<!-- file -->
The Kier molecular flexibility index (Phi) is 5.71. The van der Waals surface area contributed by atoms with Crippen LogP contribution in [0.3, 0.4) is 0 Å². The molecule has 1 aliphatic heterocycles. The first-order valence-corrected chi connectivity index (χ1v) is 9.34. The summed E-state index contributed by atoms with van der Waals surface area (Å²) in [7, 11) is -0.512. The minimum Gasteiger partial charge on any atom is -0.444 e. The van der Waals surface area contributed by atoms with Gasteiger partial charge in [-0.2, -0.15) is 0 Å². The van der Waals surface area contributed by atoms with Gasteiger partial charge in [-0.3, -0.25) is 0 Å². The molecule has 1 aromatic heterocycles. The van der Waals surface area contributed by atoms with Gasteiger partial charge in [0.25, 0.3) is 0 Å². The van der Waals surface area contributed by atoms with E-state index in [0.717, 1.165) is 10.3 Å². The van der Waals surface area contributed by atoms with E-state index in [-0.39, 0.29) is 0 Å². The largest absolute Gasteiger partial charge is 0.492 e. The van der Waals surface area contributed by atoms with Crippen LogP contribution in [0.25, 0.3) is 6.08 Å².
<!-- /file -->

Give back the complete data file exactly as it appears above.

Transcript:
The Kier molecular flexibility index (Phi) is 5.71. The van der Waals surface area contributed by atoms with Crippen LogP contribution in [0.3, 0.4) is 0 Å². The molecule has 1 aliphatic heterocycles. The first-order valence-corrected chi connectivity index (χ1v) is 9.34. The summed E-state index contributed by atoms with van der Waals surface area (Å²) in [7, 11) is -0.512. The minimum Gasteiger partial charge on any atom is -0.444 e. The van der Waals surface area contributed by atoms with Gasteiger partial charge in [-0.2, -0.15) is 0 Å². The van der Waals surface area contributed by atoms with Gasteiger partial charge in [-0.3, -0.25) is 0 Å². The molecule has 1 aromatic heterocycles. The van der Waals surface area contributed by atoms with Gasteiger partial charge in [0.25, 0.3) is 0 Å². The van der Waals surface area contributed by atoms with E-state index in [0.717, 1.165) is 10.3 Å². The van der Waals surface area contributed by atoms with E-state index in [-0.39, 0.29) is 0 Å². The largest absolute Gasteiger partial charge is 0.492 e. The van der Waals surface area contributed by atoms with Crippen LogP contribution in [0.25, 0.3) is 6.08 Å².